Leningradsky Metallichesky Zavod

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Logo of Leningradsky Metallichesky Zavod

Leningradsky Metallichesky Zavod (Russian: Ленинградский Металлический Завод), also known as LMZ, is the largest Russian manufacturer of power machines and turbines for electric power stations.

History[edit]

The company was founded in 1857, in Saint Petersburg, Russia as a boiler works and small foundry. The industry is still located on the original site, on the right bank of the Neva River, in St. Petersburg. Steam turbines have been produced here since 1907 when the company was licensed to build French Rateau turbines. At the same time it began to build gun turrets, gun mountings and torpedo tubes. In 1912 the company received a contract for a number of Novik-class destroyers originally designed by AG Vulcan Stettin. It contracted at the same time with Vulcan to build a shipyard as well as for licenses for Curtis_AEG-Vulcan turbines and Vulcan-Yarrow boilers. In 1914 the company was renamed Petrograd Metal Works (Petrogradskiy Metallicheskiy Zavod) when Saint Petersburg was renamed as Petrograd. At the beginning of World War I the company had 4 building slips and employed 5,500 workers.[1]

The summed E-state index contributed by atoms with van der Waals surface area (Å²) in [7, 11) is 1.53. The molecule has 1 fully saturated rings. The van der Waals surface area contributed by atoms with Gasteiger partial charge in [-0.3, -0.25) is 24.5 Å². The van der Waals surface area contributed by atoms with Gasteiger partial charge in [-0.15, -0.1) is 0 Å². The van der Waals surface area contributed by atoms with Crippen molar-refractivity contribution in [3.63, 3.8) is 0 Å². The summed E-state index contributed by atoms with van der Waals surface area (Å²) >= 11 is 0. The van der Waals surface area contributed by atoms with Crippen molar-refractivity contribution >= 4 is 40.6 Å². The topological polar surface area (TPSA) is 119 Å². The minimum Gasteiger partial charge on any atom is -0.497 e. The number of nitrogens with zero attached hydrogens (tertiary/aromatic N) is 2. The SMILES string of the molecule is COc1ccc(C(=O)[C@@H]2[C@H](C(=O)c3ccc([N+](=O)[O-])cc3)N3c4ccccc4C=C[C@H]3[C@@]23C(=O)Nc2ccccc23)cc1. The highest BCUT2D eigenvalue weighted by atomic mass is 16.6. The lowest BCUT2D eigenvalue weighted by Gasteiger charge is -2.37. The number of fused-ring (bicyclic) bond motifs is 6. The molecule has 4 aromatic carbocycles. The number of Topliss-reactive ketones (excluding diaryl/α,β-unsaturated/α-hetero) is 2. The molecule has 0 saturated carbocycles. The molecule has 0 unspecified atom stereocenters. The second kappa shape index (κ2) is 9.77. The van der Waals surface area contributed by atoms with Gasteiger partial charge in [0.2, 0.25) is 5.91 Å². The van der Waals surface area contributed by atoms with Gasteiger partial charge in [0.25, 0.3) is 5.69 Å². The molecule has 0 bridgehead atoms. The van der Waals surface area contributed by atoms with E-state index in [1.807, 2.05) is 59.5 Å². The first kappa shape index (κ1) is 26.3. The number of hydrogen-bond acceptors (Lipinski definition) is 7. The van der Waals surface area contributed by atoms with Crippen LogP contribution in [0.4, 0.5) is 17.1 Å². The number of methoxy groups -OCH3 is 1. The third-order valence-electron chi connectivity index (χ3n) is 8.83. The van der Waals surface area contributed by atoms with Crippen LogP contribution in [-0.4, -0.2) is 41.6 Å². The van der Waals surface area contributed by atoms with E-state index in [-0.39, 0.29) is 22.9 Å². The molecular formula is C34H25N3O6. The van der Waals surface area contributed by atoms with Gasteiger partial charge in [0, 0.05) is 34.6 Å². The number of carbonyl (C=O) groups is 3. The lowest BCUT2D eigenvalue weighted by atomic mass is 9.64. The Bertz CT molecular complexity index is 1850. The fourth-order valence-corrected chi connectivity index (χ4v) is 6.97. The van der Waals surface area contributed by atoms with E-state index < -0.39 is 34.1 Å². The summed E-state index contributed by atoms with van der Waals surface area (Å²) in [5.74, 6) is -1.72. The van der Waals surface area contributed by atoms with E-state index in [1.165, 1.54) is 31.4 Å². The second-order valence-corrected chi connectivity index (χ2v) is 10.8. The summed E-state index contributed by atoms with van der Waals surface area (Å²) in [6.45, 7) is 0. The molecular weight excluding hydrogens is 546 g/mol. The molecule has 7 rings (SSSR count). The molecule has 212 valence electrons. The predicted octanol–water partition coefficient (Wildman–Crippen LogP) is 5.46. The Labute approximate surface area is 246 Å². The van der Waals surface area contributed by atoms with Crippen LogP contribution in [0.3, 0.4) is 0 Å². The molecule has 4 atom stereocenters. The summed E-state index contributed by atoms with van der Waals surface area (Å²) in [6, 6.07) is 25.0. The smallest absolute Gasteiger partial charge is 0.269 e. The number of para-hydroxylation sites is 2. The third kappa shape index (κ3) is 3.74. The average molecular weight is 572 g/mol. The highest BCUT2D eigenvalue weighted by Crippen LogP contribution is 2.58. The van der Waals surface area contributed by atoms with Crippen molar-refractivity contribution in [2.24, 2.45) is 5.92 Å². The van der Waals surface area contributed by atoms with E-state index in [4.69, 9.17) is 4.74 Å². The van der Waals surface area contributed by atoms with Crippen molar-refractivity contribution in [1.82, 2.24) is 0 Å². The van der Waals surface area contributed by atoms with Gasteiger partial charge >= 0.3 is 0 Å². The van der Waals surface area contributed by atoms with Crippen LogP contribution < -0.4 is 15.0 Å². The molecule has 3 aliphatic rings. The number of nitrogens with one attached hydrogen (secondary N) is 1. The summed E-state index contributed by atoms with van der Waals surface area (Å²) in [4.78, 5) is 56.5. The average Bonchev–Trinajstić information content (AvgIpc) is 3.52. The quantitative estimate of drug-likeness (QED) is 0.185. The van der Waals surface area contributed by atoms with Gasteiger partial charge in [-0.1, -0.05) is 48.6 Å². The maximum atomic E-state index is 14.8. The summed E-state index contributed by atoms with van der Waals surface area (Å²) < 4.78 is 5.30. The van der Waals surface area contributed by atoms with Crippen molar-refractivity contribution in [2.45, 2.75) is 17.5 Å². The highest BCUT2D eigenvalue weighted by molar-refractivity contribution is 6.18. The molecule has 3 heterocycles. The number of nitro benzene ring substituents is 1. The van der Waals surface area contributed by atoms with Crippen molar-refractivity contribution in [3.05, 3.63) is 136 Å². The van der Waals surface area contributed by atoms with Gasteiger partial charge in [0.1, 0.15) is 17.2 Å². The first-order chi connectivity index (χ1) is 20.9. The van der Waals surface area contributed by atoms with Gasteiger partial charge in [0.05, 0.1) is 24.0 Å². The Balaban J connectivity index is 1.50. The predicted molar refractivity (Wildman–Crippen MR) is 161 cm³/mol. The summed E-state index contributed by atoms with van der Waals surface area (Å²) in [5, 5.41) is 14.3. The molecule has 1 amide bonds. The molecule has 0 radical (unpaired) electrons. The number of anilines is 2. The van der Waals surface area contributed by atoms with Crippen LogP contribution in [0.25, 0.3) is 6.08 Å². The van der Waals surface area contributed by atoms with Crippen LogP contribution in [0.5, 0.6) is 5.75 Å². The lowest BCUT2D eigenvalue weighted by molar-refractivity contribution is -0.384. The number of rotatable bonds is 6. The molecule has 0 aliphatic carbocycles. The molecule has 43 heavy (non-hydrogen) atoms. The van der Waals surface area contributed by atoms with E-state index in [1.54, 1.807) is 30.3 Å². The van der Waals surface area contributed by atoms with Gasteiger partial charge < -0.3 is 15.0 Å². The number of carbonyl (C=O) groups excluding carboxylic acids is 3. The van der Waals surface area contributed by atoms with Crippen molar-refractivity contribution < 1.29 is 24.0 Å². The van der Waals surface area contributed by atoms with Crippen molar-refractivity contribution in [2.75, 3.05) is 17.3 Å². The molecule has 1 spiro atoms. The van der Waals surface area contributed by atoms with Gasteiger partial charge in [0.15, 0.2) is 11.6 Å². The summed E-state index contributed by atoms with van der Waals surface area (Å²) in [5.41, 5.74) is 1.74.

Water turbines for various Hydropower Stations, have been produced since 1924. Since 1957, the LMZ has also produced gas turbines. Since 2000, LMZ is a division of the Power Machines[2] company, based in Russia.[3]

International business[edit]

About 700 turbines made by LMZ are now working at hundreds of electric power plants in more than 80 countries around the world. 2,300 power turbines were produced at the LMZ plant all together, with their total installed capacity of 300,000,000 KW. Most of the turbines are working at electric power stations in Russia, as well as in all other states of the former Soviet Union.

10% of the world's power turbines are now built at the Leningradsky Metallichesky Zavod (eng: Leningrad Metal Works). In the steam turbine market Siemens Energy has an installed steam turbine fleet with a capacity of 530 GW, GE as second still has an allover capacity of 445 GW. Followed by Alstom with 385 GW. All these figures are based on the status of 2005. LMZ with its allover capacity of 300 GW is on the fifth place.

Sources[edit]

  1. ^ de Saint Hubert and Drashpil, p. 356
  2. ^ Russian site "Силовые машины": [1]
  3. ^ Power Machines: [2]

Bibliography[edit]

  • de Saint Hubert, Christian; Drashpil, Boris V. (1985). "Main Shipyards, Enginebuilders and Manufacturers of Guns and Armour Plate in the Saint Petersburg Area Up to 1917". Warship International (Toledo, OH: International Naval Research Organization) XXII (4): 333–60. ISSN 0043-0374. 

External links[edit]